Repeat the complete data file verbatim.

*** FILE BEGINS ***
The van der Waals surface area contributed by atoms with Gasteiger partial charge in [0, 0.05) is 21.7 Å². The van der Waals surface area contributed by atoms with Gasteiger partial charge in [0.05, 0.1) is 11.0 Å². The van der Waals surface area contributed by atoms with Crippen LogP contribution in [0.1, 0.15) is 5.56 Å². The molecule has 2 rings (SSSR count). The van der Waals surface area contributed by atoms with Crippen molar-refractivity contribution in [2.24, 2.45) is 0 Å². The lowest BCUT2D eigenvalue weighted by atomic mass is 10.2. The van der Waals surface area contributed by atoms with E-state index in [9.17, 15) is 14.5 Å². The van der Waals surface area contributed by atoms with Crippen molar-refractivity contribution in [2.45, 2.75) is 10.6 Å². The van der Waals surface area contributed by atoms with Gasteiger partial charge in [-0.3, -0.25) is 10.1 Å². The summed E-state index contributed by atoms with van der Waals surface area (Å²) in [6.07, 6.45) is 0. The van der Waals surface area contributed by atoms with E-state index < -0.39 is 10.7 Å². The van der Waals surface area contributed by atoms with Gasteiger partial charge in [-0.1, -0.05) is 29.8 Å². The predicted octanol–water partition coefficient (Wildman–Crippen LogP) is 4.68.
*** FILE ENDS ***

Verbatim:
The van der Waals surface area contributed by atoms with Gasteiger partial charge in [0, 0.05) is 21.7 Å². The van der Waals surface area contributed by atoms with Gasteiger partial charge in [0.05, 0.1) is 11.0 Å². The van der Waals surface area contributed by atoms with Crippen LogP contribution in [0.1, 0.15) is 5.56 Å². The molecule has 2 rings (SSSR count). The van der Waals surface area contributed by atoms with Crippen molar-refractivity contribution in [2.24, 2.45) is 0 Å². The lowest BCUT2D eigenvalue weighted by atomic mass is 10.2. The van der Waals surface area contributed by atoms with E-state index in [9.17, 15) is 14.5 Å². The van der Waals surface area contributed by atoms with Crippen molar-refractivity contribution in [2.45, 2.75) is 10.6 Å². The van der Waals surface area contributed by atoms with Gasteiger partial charge in [-0.3, -0.25) is 10.1 Å². The summed E-state index contributed by atoms with van der Waals surface area (Å²) in [6.07, 6.45) is 0. The van der Waals surface area contributed by atoms with E-state index < -0.39 is 10.7 Å². The van der Waals surface area contributed by atoms with Gasteiger partial charge in [-0.1, -0.05) is 29.8 Å². The predicted octanol–water partition coefficient (Wildman–Crippen LogP) is 4.68.